• Steve Barnett

Women Aiding U.S. at Indianapolis Plant


From The Indianapolis News, Saturday, April 27: Clad in blue and white checked bloomer suits and sporting the sauciest kind of cap to match, the 125 young women employed at the Nordyke & Marmon aviation factory are seated at tables inspecting connecting rods, cylinders, rocker arms, and other parts of Liberty aircraft engines which are being manufactured at the plant to carry American airmen on scouting and bombing flights over the German lines. The women work in one of ten departments under the supervision of other women. Mrs. Louise Kendall Huston is the general supervisor. While the work pays well, the women are also drawn to do it through a high sense of patriotism. According to Harvey G. Shafer, secretary and factory manager, within the next ninety days 1,000 women are expected to be employed at the factory.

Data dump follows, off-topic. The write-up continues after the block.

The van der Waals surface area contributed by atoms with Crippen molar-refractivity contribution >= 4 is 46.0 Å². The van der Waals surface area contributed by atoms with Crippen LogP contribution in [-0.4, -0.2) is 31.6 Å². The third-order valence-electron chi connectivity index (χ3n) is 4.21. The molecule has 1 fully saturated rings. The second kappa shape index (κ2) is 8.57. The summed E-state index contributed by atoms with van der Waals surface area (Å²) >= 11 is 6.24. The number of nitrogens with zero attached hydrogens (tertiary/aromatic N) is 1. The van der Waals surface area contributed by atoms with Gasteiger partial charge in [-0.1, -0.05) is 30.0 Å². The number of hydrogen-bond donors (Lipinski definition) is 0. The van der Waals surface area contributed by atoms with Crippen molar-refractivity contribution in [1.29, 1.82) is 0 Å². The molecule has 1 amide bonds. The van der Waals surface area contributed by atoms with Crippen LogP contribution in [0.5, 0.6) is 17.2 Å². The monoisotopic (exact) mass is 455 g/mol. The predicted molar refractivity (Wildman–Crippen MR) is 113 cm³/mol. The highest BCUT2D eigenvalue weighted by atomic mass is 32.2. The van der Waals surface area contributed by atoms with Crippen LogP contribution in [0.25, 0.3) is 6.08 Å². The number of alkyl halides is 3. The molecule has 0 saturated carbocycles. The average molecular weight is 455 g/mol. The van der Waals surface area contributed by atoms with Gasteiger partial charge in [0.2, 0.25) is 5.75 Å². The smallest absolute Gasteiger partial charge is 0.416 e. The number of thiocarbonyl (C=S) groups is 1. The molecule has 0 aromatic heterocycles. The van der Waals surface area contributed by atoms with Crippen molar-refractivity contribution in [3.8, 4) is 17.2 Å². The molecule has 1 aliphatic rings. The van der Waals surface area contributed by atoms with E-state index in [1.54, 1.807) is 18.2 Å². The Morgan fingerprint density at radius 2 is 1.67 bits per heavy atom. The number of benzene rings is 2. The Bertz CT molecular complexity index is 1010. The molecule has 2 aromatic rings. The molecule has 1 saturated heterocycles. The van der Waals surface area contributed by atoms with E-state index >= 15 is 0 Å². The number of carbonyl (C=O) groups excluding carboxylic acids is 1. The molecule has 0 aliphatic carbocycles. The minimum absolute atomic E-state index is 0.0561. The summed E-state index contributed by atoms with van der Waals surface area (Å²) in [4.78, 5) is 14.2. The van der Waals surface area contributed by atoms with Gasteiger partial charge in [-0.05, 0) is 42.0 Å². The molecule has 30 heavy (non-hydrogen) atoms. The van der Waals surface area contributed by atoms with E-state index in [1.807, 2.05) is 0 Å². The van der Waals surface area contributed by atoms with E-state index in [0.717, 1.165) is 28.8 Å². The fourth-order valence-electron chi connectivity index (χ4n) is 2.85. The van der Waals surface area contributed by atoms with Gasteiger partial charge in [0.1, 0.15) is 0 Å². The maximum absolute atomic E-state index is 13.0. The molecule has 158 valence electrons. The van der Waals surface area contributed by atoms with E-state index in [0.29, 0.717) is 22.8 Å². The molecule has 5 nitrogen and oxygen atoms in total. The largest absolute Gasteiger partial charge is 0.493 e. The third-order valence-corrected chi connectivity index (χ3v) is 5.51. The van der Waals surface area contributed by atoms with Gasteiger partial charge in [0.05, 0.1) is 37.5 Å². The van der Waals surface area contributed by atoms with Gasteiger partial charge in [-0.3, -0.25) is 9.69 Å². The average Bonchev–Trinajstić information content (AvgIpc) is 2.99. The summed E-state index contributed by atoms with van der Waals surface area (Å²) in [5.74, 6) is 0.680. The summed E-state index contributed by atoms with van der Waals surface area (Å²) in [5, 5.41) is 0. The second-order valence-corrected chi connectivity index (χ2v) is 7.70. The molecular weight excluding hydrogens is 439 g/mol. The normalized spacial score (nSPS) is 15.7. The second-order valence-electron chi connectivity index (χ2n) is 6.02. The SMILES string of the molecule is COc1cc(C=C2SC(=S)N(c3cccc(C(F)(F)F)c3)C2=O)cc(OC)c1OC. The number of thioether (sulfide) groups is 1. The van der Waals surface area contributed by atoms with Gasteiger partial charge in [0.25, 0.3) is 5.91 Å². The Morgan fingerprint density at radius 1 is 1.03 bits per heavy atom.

“Women Aiding U. S. at Indianapolis Plant,” The Indianapolis News, 27 April 1918, p. 5:1

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